OpinionMiddle East

Qatar is the Trojan horse in Washington, DC

Qatar is providing a service to Russia, China and Iran: ongoing instability directed against America. Will the administration ever realize this?

U.S. Secretary of State Antony Blinken with Qatari Prime Minister and Foreign Minister Mohammed bin Abdulrahman Al Thani in Doha, Qatar on Feb. 6, 2024. Credit: Chuck Kennedy/U.S. State Department.
U.S. Secretary of State Antony Blinken with Qatari Prime Minister and Foreign Minister Mohammed bin Abdulrahman Al Thani in Doha, Qatar on Feb. 6, 2024. Credit: Chuck Kennedy/U.S. State Department.
Yigal Carmon. Credit: MEMRI.
Yigal Carmon

Qatar has failed U.S. President Joe Biden again: Hamas’s answer to a proposed hostage-release deal was—as the immediate reactions from the president and Secretary of State Antony Blinken showed—”over the top” and an “absolute non-starter,” respectively. This happened because Qatar was not pressuring Hamas. The Gulf state sees itself as a mere go-between. Qatar isn’t pressuring Hamas despite the fact that in reality, Qatar is the lifeline of Hamas—its hope, its future, its power to continue to fight and to hold the hostages.

Qatar built Hamas from a small organization into a military and political power. It took pride in its training of “Hamas security officials.”

Attempting to justify its pro-terrorist policy, Qatar said that it was the Americans who had asked it to maintain lines of communication with Hamas. However, Qatar did something different, and above and beyond what it was asked: It opened an office and headquarters in Doha for Hamas, and gave Hamas leaders safe haven in the country.

Without Qatar, Hamas is doomed. But why should Qatar pressure Hamas? The Biden administration is happy with it anyway.

Biden needs a political victory for his re-election: One such victory would be to finish the war with a peace process that begins with a new hostage release deal and allows for Biden’s plan to take off with the participation of Saudi Arabia, the United Arab Emirates, Egypt, Jordan and the Palestinian Authority.

This is the plan that The New York Times’ Thomas L. Friedman and The Washington Post’s David Ignatius are promoting. However, the administration and veteran journalists such as Friedman and Ignatius all seem oblivious to the fact that this formula cannot work with Qatar as the pillar of American foreign policy and presence in the Middle East.

The administration is even ignoring the violations of U.S. law by Qatar, which hired a former CIA official, Kevin Chalker, to spy on U.S. lawmakers Sen. Ted Cruz (R-Texas), Sen. Tom Cotton (R-Ark.), Rep. Mario Diaz-Balart (R-Fla.) and Rep. Ed Royce (R-Calif.), former chair of the House Foreign Affairs Committee, due to their opposition to Hamas and the Muslim Brotherhood.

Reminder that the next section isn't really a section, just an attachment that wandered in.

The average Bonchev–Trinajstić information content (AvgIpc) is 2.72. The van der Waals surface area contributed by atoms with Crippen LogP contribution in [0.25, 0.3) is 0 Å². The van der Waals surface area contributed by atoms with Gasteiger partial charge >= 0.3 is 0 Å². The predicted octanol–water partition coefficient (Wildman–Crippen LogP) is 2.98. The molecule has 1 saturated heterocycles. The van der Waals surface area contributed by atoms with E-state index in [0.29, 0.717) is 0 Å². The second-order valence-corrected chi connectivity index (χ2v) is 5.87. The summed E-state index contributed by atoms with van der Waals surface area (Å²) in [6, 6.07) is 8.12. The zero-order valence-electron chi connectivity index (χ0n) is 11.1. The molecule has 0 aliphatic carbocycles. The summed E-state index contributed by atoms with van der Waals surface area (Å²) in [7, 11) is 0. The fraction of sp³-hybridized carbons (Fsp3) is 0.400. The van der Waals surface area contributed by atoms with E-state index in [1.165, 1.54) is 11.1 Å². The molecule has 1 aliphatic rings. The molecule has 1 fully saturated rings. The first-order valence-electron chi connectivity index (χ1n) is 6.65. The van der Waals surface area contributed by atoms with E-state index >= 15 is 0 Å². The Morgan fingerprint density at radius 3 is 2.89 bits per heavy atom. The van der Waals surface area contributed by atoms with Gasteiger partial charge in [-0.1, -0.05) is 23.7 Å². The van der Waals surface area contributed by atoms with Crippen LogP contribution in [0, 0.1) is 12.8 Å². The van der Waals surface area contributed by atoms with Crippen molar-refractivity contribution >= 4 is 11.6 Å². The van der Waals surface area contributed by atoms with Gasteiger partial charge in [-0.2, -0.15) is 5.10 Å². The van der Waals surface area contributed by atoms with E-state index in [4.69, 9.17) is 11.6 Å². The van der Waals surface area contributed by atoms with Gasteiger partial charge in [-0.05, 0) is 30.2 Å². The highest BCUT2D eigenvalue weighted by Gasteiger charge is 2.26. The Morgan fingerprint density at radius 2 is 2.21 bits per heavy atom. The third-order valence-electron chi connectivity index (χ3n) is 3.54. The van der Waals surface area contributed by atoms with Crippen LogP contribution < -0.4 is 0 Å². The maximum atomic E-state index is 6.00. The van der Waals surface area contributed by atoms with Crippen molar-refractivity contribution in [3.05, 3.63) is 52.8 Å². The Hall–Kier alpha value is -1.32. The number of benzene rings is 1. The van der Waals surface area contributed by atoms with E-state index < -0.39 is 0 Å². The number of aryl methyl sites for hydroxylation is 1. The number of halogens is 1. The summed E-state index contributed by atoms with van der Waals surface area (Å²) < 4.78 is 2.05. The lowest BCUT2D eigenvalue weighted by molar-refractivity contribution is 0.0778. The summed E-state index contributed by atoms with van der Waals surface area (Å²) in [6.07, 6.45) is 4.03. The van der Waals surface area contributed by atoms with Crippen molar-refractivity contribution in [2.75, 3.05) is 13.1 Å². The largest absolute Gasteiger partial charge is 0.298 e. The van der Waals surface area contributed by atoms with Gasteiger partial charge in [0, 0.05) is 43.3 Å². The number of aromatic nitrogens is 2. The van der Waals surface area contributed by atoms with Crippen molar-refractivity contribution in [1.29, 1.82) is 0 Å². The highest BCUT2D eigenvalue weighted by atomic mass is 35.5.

The administration believes that Saudi Arabia, the United Arab Emirates and Egypt will join in a process in which Qatar is the leader. This will never happen. Saudi Arabia and the UAE are Qatar’s sworn adversaries. In 2017, they declared a full boycott of Qatar in an attempt to stop its pro-Iran and pro-terror policies. America saved Qatar from that boycott.

Qatar is the ticking bomb that will blow up any peace process because it stands for Hamas. In fact, it is part of another bloc—the anti-U.S. bloc comprising Hamas, Hezbollah, the Houthis, Iran, Russia and China (even on the issue of Taiwan, Qatar sides with China).

How can Qatar be regarded as a non-NATO U.S. ally with its record of supporting terrorist Islamic organizations and movements?

The other bloc—Saudi Arabia, the UAE, the Palestinian Authority, Egypt and Israel—does not even know it constitutes a bloc. Frustrated by America’s alliance with Qatar and its building of its policy with it—Saudi Arabia and the UAE are gradually moving toward the anti-American bloc, BRICS, which includes Russia and China. Why would Saudi Arabia and the UAE stand by America when America is repeatedly betraying them?

Qatar is the ticking bomb in Biden’s hands. And even though his election campaign is focusing on other matters, the Israel-Hamas war and its regional repercussions are a major issue that can contribute significantly to either success or failure. Continued reliance on Qatar could tip the scale towards failure.

This is not a political assessment. It is a Middle East studies assessment, and it is built on the Middle East Media Research Institute’s work over 25 years. Qatar is the Wahhabi sponsor of all Islamist terrorist organizations and movements, and of the Muslim Brotherhood, in particular.

Surely, Biden and Blinken have heard this in private from Saudi Arabia, the UAE and Egypt.

Biden can ask Richard Clarke, a counterterrorism adviser to former Presidents Bill Clinton and George H. W. Bush, who revealed Qatar’s role with regard to 9/11 through its hiding of Khalid Sheikh Muhammad (KSM), the future mastermind of those attacks, in Doha in 1996. When the FBI came to arrest him and told only the Emir, KSM disappeared within hours.